Intervention fidelity refers to whether an intervention has been implemented as intended. Trials of infant feeding behavioral interventions to prevent childhood obesity show inconsistent evidence of effectiveness. However, intervention fidelity has not been previously explored within these trials, limiting interpretation of findings.
To review the use and/or reporting of strategies to enhance and assess intervention fidelity within trials of infant feeding interventions to prevent childhood obesity, and their association with study quality, effectiveness, and publication year.
Seven electronic databases were searched, with articles screened for inclusion by two reviewers. The National Institutes of Health Behaviour Change Consortium fidelity checklist was used to assess use and/or reporting of fidelity strategies across five domains (design, provider training, delivery, receipt, and enactment).
Ten trials (16 papers) were identified. Average use/reporting of fidelity strategies was moderate (54%), ranging from 28.9% to 76.7%. Levels of use/reporting ranged from 15.9% in the domain of provider training to 95% for enactment. No association was found between these levels and study quality, effectiveness, or publication year.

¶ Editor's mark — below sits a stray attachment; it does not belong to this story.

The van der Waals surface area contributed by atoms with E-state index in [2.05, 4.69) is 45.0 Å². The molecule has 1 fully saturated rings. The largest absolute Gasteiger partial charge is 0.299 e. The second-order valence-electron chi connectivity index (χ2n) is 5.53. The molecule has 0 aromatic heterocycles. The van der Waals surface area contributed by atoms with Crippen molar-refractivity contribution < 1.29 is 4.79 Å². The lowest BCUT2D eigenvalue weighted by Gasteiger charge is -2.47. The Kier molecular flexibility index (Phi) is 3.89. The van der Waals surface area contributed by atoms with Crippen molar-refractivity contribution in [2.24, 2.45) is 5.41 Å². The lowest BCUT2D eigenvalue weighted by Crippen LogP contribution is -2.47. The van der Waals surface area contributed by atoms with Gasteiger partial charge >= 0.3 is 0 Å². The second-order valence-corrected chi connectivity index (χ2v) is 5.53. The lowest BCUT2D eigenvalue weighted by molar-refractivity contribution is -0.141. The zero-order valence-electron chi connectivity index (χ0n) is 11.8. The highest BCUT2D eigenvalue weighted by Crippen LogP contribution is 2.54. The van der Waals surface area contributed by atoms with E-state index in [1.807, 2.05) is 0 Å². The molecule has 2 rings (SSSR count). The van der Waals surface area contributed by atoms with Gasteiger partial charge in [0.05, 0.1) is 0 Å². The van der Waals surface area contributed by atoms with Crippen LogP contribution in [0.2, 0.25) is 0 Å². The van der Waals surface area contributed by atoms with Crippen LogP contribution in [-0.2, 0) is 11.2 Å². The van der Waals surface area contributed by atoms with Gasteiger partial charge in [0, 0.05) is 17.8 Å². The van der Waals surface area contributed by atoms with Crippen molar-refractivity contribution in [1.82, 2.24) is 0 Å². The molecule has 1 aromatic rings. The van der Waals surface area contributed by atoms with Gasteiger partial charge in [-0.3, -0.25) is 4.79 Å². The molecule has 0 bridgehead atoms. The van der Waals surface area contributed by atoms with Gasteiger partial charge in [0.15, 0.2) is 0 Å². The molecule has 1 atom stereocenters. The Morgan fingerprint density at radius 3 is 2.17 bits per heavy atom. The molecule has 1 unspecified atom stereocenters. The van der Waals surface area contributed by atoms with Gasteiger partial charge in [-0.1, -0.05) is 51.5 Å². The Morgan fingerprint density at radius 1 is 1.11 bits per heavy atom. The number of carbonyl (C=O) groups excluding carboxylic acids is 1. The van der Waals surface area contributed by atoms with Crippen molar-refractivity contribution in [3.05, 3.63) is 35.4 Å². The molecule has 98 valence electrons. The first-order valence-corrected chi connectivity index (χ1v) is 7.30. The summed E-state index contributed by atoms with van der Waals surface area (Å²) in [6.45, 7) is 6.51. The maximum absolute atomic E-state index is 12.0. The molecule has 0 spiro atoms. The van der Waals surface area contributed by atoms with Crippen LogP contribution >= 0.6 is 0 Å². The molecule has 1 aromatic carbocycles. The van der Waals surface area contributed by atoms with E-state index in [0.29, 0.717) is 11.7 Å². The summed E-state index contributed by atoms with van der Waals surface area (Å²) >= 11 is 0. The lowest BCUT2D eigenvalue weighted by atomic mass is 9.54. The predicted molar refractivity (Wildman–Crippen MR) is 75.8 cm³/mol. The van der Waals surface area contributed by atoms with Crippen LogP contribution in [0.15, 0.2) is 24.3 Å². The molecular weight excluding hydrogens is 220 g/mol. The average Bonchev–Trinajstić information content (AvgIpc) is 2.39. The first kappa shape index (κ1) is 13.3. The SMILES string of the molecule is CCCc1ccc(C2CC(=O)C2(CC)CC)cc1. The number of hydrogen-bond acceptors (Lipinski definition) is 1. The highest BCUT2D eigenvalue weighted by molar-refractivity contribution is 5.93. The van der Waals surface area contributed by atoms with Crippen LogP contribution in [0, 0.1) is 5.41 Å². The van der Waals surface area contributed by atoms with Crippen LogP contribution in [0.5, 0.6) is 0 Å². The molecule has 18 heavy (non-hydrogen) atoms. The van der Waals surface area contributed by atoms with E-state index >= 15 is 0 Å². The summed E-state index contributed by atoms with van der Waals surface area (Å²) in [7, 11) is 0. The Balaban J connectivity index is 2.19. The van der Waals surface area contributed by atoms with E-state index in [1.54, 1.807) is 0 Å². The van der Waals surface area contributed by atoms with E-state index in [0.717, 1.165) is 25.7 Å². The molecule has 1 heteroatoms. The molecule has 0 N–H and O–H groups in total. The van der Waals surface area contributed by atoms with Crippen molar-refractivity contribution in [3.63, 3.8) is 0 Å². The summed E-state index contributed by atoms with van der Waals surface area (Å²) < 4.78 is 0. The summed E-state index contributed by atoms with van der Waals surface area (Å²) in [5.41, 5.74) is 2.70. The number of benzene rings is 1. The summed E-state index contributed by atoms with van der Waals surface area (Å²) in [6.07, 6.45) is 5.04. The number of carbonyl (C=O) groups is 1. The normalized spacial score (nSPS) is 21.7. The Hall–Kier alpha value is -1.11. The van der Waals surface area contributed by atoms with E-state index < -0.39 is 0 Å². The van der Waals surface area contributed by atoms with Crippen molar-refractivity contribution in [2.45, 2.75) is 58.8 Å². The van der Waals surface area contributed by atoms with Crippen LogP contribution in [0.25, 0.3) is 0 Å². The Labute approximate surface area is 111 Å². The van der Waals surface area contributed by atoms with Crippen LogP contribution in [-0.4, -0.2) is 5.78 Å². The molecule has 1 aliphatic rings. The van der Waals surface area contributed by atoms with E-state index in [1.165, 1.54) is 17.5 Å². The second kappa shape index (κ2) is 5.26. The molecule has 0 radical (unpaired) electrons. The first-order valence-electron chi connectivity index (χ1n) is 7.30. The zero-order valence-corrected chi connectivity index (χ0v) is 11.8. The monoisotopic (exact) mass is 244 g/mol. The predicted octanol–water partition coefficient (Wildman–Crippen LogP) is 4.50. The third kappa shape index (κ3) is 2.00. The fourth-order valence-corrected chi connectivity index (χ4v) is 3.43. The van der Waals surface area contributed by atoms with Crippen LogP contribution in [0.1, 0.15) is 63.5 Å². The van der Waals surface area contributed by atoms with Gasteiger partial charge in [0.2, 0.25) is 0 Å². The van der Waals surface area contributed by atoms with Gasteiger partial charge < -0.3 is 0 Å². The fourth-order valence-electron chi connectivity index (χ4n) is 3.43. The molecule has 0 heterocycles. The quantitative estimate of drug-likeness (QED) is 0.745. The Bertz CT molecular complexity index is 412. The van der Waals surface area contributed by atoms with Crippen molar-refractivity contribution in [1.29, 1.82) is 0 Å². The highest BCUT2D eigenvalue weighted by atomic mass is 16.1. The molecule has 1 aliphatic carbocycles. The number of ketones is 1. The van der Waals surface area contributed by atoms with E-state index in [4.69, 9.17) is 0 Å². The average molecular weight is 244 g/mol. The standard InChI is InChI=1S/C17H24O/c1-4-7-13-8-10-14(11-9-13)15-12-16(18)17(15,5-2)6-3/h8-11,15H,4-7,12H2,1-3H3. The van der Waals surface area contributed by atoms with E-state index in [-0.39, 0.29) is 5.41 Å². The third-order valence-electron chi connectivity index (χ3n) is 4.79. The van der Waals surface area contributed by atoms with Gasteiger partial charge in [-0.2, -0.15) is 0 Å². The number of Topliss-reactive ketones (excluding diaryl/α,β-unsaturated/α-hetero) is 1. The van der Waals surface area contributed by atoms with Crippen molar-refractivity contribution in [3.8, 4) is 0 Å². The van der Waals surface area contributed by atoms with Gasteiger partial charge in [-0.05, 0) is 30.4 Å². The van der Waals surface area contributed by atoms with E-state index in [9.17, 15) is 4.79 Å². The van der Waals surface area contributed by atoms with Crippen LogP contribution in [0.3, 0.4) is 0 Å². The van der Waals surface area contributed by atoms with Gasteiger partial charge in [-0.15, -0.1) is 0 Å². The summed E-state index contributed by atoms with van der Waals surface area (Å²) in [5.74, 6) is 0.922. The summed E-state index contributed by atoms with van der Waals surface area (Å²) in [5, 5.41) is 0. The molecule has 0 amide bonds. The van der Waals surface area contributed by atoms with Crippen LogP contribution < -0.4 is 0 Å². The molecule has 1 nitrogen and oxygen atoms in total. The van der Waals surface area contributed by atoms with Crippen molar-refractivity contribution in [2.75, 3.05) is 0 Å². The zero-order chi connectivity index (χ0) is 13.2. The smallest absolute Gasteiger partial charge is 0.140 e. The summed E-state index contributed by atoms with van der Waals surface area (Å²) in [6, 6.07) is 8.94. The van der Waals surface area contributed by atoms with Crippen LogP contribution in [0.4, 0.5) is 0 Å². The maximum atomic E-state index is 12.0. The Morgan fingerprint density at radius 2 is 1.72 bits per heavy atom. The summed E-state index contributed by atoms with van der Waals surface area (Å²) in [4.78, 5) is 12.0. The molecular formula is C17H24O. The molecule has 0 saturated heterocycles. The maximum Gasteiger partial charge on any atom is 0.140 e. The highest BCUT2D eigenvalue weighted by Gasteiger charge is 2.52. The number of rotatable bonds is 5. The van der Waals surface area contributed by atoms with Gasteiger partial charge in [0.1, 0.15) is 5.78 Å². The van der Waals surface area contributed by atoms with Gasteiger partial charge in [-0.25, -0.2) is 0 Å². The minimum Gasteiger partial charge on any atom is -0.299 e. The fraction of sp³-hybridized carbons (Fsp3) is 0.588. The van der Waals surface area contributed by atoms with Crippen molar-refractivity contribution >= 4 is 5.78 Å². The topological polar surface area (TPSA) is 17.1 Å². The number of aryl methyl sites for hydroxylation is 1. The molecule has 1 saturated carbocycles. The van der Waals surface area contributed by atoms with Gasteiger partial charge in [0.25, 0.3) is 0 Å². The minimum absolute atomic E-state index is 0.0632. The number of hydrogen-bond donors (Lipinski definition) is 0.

The moderate use/reporting of fidelity strategies within trials of infant feeding interventions suggests that previous findings of inconsistent effectiveness may not fully reflect the intended interventions. The review highlights key considerations for improving future research, both in the area of behavioral infant feeding and wider behavior change literature. This includes improving reporting across all fidelity domains and ensuring an enhanced focus on provider training and control group content to optimize the translation of research into practice.